Not many people nowadays publicly state to what extent the three monotheisms set a stigma on half the human species. Instead of being created (like Adam) in God’s image, Eve more plainly derived from a man’s rib, and soon was the prime culprit in the Fall: hence the obligation to (hard) work and (painful) motherhood. She came second in the process of creation, but ranked first in destruction. Here again, the point is not that people “believe” in this myth as they have no doubt about the existence of the pyramids, but that the myth structures a world vision that helps keep women in a minor role. If we think that fairy tales contribute to building up a conscious and unconscious collective mind that plays a big part in our lives, then we must admit that a tale as far reaching and widely known as that of Genesis plays a much larger part, even for those who’ve never opened a Bible. The Vatican’s adamant hostility to birth control is a side effect of a two thousand year old process of downplaying women.

It’s quite logical that God should be mercilessly vindictive and punish not just the guilty couple, but their entire descent down to you and me : to hammer into our heads that we come under an incurable evil human nature, it is necessary that no generation should get away from the curse, even two thousand years after the event. There’s no better evidence of an inescapable original “fault” than an utterly collective punishment: when only Noah and his family are spared, human failure is proved by the mass drowning of thousands of innocents, babies included.

On such a cornerstone the three religions of the Book are built, and only a handful of heretical exegetists have questioned it. Even in the very patriarchal times when the Scriptures were composed, there were woman heads of State. But we hear of no woman catholic or orthodox priest, few female Protestant ministers, hardly any woman rabbi or imam.

The optimist will object that, at least in the West, sexism is on the wane. It all depends on what we choose to look at. In 2006, a “free abortion” woman campaigner of the early 1970s declared: “We fought for the right to be a woman without being a mother. And you can’t say that today.” True. Most of our contemporaries, in Berlin as in Los Angeles, including those who regard themselves as non-sexist, feel there is something missing in a woman that has no child, nor the desire to bear or raise one. And they would not react in the same way to a man with no wish of fatherhood. Judeo-Christianity is not the unique cause of that attitude, but it surely contributes to it, especially Catholicism with its cult of Mary that present the ideal woman both as a virgin and as a mother. The Pope was once accurately defined as the person who would like every woman to be pregnant without ever being penetrated by a penis.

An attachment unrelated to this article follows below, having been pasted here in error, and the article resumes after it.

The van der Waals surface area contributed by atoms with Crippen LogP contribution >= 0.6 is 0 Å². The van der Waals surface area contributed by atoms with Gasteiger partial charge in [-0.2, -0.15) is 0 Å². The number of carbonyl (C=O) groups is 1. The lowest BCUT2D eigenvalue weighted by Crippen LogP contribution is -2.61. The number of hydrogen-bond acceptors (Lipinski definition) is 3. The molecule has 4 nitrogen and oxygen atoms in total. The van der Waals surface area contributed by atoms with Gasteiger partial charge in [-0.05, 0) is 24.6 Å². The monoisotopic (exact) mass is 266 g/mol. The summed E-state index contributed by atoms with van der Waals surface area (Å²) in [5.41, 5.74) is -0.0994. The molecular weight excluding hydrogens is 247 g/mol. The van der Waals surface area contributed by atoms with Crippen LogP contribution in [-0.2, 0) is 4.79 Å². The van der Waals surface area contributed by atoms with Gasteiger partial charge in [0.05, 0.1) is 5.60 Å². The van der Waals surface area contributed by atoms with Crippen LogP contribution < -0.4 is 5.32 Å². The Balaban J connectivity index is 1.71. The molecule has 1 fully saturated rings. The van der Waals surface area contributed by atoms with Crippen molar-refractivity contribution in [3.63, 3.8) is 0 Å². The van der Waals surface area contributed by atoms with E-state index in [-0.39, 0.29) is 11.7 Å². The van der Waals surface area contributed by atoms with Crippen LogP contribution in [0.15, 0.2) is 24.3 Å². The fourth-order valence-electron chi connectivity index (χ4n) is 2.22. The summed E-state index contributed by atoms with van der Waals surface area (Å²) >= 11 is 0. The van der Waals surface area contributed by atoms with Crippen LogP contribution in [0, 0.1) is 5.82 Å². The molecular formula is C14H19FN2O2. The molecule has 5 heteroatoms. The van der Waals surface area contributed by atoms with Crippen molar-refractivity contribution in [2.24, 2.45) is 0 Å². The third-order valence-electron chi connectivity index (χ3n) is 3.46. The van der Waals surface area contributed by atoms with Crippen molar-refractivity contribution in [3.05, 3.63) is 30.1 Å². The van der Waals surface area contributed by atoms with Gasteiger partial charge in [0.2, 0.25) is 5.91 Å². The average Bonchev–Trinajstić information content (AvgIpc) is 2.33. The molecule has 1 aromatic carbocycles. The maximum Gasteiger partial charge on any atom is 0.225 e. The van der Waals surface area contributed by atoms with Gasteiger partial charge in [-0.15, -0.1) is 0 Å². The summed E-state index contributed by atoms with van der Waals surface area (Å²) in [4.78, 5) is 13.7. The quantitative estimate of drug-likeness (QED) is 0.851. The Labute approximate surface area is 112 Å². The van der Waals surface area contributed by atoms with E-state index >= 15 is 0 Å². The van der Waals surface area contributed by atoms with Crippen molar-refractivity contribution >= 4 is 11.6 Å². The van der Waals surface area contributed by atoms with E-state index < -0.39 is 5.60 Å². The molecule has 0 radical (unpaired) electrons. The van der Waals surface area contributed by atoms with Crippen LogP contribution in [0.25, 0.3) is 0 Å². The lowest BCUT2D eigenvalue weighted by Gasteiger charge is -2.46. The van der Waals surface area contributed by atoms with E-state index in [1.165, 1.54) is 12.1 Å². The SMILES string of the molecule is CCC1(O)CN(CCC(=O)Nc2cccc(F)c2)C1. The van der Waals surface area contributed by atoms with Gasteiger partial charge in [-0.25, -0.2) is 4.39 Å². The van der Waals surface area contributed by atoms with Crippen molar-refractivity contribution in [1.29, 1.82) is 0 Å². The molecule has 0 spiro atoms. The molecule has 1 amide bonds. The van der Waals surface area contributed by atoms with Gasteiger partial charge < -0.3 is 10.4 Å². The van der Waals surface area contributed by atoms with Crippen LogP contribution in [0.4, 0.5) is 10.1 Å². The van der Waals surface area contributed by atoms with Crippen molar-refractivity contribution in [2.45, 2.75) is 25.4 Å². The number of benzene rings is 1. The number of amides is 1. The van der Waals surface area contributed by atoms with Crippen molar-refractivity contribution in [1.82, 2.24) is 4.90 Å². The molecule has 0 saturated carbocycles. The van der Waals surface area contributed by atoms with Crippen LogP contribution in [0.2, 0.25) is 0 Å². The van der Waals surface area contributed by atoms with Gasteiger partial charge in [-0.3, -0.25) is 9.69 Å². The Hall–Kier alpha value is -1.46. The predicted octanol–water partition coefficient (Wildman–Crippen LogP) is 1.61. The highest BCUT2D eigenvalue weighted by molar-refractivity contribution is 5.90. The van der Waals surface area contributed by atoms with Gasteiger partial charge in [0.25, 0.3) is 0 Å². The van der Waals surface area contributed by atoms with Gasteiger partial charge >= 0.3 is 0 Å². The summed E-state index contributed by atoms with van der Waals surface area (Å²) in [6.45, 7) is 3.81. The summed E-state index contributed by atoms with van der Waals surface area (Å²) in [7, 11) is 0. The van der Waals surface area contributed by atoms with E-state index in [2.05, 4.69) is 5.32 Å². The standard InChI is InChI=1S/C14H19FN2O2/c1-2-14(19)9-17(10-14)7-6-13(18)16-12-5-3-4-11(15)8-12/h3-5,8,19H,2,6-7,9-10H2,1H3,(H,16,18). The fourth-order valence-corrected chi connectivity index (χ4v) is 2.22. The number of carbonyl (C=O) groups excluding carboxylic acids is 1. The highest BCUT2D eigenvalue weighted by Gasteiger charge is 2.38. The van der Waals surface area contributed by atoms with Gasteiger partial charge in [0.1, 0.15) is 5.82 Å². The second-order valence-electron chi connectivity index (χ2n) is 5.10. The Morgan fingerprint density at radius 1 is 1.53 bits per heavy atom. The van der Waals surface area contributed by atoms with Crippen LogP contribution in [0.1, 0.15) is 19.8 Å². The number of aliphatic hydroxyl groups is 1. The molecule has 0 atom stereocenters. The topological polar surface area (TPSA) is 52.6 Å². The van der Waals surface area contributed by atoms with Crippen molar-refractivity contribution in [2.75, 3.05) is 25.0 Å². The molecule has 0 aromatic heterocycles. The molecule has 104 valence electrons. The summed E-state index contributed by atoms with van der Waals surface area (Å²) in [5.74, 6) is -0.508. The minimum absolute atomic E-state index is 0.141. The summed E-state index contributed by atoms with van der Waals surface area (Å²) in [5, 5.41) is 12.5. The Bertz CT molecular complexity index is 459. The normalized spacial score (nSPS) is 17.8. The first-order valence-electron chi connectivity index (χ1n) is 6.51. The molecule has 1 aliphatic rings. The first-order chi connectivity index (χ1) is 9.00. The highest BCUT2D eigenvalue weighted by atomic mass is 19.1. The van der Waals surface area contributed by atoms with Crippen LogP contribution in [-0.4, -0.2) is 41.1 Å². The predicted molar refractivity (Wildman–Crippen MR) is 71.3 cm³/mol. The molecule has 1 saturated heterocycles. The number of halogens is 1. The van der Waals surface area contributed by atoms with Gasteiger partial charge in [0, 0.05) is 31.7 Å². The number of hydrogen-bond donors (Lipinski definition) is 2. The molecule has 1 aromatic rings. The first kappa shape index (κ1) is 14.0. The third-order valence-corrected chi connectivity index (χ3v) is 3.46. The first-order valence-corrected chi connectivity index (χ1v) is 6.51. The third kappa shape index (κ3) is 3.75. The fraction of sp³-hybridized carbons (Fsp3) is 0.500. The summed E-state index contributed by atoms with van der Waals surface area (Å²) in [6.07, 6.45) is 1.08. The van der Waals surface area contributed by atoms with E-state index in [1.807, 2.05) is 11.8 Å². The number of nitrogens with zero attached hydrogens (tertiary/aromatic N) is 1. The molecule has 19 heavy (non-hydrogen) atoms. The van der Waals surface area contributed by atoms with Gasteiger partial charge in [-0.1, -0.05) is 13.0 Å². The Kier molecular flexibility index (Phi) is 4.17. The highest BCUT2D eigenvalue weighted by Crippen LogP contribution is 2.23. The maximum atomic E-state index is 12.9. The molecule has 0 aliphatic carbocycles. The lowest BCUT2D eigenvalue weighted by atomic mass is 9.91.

Why Rationalism Won’t Do

A characteristic of religious attitude is the privilege given to faith over rational thinking. The divine can be put into arguments, but is first meant to be believed in, and its presence felt more than understood. No theologian believes in God because he’s read books about God : he reads and writes about God because he’s a believer. So the critique of religion starts from the idea that there is no need for us to abdicate in front of the (inevitable) unknown and unknowable, separate them from our world and set them in another dimension that we’ll never be able to explore. There is no need to dissociate reason from feeling.

However, social critique has often harboured the illusion that it could radicalize the confrontation between bourgeois and priests, reason and faith, democracy and religion, and take the use of reason to the full logical conclusions which bourgeois thinkers would refuse to draw. In other words, the socialist (or communist) would be the only consistent rationalist.

Yet rationalism could only be a weapon in a democratic revolution. It does not consist in the (necessary) use of reason, but in the belief that all evil and misfortune arise from lack of knowledge or from faulty judgment. It opposes private thinking to authority: to overthrow oppression, we must start by dethroning the intellectual powers that be, and we have the means to do that: our own personal intellect, that everyone’s been equally bestowed with. Mind comes first: hence the privilege given to education as the ultimate driving force of history.

As has been pointed out, the basic flaw of such a vision is to forget that any teacher must first be taught what he teaches. This logical flaw remains if the educational bias is understood as self education. The oppressed and exploited do not first understand they can change their situation, and then act upon the situation to change it. They only understand it as they try to act on it.

Rationalism may refute the “falseness” of religion, but it will never be able to understand the communal and social phenomenon that religion is.

Reason’s call to the intellect forgets that the human condition is intellect and fantasy. The quest for the supernatural does not stem from an excessive but from a limited imagination built by millenniums of exploitation and oppression: the incapacity to be free on Earth incites humans to situate freedom out of this world. Dreams and desires are displaced persons. This is the stuff religion is made of.